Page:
High Levels of Fitness in Young Adulthood Lowers CVD, Mortality Risk: CARDIA

Deborah Brauser

December 02, 2015

BOSTON, MA — Level of cardiorespiratory fitness (CRF) at an early age may predict long-term cardiac outcomes, new research suggests[1].

New analysis from the Coronary Artery Risk Development in Young Adults (CARDIA) study showed that participants who had higher treadmill exercise testing scores at baseline, when they were between the ages of 18 and 30 years, had significantly lower LV mass index and better"global longitudinal strain" 25 years later (P=0.02 and P<0.001, respectively).

In addition, "each additional minute of baseline exercise test duration was associated with a 15% lower hazard of death . . . and a 12% lower hazard of CVD," report the investigators, led by Dr Ravi V Shah (Beth Israel Deaconess Medical Center, Boston, MA). On the other hand, each 1 minute of exercise reduction at the 7-year follow-up was linked to 20% increased hazard of CVD and 21% increased hazard of all-cause mortality.

There were no significant associations found between fitness levels and coronary artery calcification (CAC).

Still, "regular efforts to ascertain and improve CRF in young adulthood may play a critical role in promoting cardiovascular health and interrupting early CVD pathogenesis," write the researchers.

The findings were published online November 30, 2015 in JAMA Internal Medicine.

"Draws Attention"

In an accompanying editorial[2], Drs David E Chiriboga and Ira S Ockene (University of Massachusetts Medical School, Worcester) reiterate that the study's main take-away was the importance of CRF as a CVD risk factor in a younger population not heavily researched.

"However, the findings suggest that the physiologic mechanism of the significant protective effects of CRF among younger adults . . . are related to as-yet-unclear effects on myocardial structure and function rather than a direct effect of CRF on atherosclerotic plaque development."

They note that "the surprising lack of correlation" between CRF and CAC score could be caused in part by the study's limited power, with few participant CVD events or deaths, and underlines the importance of realizing how CVD differs between older and younger ages.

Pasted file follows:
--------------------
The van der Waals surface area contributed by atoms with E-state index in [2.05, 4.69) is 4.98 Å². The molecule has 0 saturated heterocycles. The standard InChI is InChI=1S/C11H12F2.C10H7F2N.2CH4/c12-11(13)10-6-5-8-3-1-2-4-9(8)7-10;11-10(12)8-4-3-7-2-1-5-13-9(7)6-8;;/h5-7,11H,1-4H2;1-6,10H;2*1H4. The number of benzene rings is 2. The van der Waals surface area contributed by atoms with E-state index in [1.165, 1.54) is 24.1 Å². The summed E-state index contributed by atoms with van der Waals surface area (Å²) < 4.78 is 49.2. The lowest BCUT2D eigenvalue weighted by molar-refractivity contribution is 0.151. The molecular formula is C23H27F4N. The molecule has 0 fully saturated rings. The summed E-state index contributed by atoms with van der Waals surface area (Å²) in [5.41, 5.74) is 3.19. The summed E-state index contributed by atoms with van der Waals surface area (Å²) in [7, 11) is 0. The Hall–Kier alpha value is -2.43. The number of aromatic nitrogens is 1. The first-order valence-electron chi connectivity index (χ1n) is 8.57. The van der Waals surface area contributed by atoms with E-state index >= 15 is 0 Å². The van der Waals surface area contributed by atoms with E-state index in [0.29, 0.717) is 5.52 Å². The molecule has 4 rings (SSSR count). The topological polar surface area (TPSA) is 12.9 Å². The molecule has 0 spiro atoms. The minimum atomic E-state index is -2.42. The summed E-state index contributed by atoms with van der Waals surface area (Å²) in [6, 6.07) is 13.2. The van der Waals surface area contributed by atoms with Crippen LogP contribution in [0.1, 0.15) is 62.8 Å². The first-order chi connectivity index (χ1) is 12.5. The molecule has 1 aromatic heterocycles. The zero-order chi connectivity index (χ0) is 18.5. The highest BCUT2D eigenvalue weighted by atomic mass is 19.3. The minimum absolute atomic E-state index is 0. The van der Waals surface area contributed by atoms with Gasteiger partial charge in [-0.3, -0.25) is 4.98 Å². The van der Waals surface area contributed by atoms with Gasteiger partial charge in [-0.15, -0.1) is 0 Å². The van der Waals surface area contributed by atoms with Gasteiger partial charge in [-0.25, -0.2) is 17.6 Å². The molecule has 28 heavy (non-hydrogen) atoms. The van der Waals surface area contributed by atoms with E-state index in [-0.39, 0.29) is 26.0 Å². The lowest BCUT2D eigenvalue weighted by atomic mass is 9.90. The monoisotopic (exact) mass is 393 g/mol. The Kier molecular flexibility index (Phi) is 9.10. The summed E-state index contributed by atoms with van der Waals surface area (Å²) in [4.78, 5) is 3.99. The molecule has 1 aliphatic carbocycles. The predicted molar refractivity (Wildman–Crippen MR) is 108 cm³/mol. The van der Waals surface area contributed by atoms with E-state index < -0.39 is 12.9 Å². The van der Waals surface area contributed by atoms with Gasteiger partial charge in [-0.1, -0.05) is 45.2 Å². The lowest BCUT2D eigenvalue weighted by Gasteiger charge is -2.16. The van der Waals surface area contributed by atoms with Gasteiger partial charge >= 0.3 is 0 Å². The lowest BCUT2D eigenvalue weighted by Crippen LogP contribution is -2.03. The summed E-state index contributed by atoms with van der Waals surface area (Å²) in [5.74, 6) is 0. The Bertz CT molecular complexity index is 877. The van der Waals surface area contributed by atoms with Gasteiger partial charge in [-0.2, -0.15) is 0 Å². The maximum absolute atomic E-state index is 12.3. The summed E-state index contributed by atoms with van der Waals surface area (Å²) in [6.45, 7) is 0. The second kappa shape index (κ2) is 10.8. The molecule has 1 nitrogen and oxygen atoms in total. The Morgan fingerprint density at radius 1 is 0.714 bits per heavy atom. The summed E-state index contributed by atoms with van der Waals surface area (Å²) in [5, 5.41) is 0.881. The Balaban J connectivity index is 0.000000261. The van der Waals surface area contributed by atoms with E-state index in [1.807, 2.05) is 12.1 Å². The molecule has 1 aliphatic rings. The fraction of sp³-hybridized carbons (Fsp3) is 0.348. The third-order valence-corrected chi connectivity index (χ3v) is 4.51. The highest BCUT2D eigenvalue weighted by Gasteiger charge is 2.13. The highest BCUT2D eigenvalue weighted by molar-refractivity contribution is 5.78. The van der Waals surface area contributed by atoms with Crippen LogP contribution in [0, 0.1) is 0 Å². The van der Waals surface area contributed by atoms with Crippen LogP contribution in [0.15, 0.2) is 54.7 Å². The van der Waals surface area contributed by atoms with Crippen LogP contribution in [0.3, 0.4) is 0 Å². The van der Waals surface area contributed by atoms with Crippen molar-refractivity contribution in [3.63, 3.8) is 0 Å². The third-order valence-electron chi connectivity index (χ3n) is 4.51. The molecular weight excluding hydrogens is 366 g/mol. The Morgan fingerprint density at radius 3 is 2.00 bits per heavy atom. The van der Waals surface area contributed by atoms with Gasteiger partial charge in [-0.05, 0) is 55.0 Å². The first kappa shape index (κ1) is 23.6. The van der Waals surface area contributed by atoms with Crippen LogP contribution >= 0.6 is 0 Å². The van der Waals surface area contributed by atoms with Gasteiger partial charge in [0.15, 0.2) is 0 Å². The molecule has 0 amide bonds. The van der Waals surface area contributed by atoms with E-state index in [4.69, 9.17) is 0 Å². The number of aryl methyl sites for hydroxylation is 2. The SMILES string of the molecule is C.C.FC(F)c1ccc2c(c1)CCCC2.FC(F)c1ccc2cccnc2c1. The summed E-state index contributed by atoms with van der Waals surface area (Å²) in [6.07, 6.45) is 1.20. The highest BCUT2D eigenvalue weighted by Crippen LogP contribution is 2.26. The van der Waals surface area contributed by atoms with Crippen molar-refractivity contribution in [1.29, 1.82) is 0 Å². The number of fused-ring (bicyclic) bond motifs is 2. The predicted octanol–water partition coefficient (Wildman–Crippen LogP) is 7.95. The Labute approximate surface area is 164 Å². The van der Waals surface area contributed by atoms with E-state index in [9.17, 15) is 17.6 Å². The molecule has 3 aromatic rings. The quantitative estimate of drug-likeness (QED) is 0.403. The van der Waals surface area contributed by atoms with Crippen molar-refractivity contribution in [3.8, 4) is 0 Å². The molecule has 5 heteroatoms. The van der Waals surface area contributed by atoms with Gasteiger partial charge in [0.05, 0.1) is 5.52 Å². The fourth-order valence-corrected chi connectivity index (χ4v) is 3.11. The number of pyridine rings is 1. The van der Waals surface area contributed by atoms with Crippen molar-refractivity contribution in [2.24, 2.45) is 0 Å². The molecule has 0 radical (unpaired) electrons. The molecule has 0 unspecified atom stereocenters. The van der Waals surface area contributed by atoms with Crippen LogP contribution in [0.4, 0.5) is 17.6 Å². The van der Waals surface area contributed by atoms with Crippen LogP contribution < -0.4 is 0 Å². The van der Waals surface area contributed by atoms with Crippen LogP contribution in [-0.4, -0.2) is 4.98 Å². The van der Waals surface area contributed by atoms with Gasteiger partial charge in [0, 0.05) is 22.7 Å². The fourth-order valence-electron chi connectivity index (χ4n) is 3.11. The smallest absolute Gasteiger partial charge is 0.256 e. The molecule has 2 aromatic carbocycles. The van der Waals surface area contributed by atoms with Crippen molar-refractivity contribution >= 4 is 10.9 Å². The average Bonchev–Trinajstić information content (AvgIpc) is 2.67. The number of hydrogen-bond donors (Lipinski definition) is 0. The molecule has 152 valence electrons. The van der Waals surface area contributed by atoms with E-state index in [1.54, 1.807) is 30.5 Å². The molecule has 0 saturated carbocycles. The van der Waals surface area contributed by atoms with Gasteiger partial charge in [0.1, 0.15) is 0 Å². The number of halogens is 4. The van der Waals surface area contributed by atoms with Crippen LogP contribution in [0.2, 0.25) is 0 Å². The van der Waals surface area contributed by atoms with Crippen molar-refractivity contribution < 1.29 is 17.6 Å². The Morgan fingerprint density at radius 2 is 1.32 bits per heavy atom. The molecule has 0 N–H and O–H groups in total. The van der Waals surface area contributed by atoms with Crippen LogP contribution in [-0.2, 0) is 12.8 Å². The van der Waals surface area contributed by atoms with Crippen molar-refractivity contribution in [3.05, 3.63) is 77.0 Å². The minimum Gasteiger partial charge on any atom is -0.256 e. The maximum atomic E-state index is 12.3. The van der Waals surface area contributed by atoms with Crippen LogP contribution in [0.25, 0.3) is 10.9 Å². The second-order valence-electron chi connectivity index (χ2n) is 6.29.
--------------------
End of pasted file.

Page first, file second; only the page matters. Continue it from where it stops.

"The present report draws attention to the substantive and independent value of physical activity and CRF in CVD prevention regardless of age, race, or sex, highlighting its significance as a tool for individual and population-based interventions," write the editorialists, adding that more policies promoting physical activity in this young population are needed.

Significant, Independent Associations

The investigators note that although fitness in older adults has been associated with CV outcomes, the association in young adults has not been clearly established.

CARDIA was a prospective study that included 5115 young adults enrolled at four US sites. For the current analysis, the researchers examined data on 4872 of the participants (51.3% black; mean age 24.8 years) who completed a treadmill test at baseline between March 1985 and June 1986. In secondary analysis, they also examined the 2472 participants who underwent a second treadmill test 7 years later.

Other measurements included CAC scores through computed tomography at 15-, 20-, and 25-year follow-ups and LV mass at the 5- and 25-year follow-ups. At the latter point, global longitudinal strain was also assessed.

At the final follow-up, there were 193 CVD events (4%). There were also 273 deaths (5.6%); however, 200 of these were non-CV-related.

After full adjustments, the hazard ratio (HR) for all-cause mortality was 0.85 for each minute of exercise duration that was increased at baseline (95% CI 0.80–0.91, P<0.001), and the HR for CVD was 0.88 (95% CI 0.81–0.96, P=0.002).

For each minute of exercise reduction between baseline and year 7, the HR for all-cause mortality was 1.21 (95% CI 1.07–1.37, P=0.002) and for CVD was 1.20 (95% CI, 1.06–1.37, P=0.006). It was also significantly associated with worsening global longitudinal strain, "a measure of subclinical dysfunction," note the investigators (P<0.001).

"In this large biracial cohort, CRF was significantly associated with incident CVD and all-cause mortality independently of cardiometabolic and CVD risk factors," write the researchers, adding that this shows that CRF is a modifiable, prognostic biomarker of long-term risk "with links to the development of abnormal myocardial structure and function."

However, because fitness level was not associated with CAC, "traditional indices of atherosclerotic CVD progression may not completely explain fitness-related benefits on cardiovascular health."

The study was funded by the National Heart, Lung, and Blood Institute and the Intramural Research Program of the National Institute on Aging, by grants from the National Center for Research Resources and the National Institute of General Medical Sciences, and by a Fellow-to-Faculty Award from the American Heart Association. The study authors and editorialists report no relevant financial relationships.


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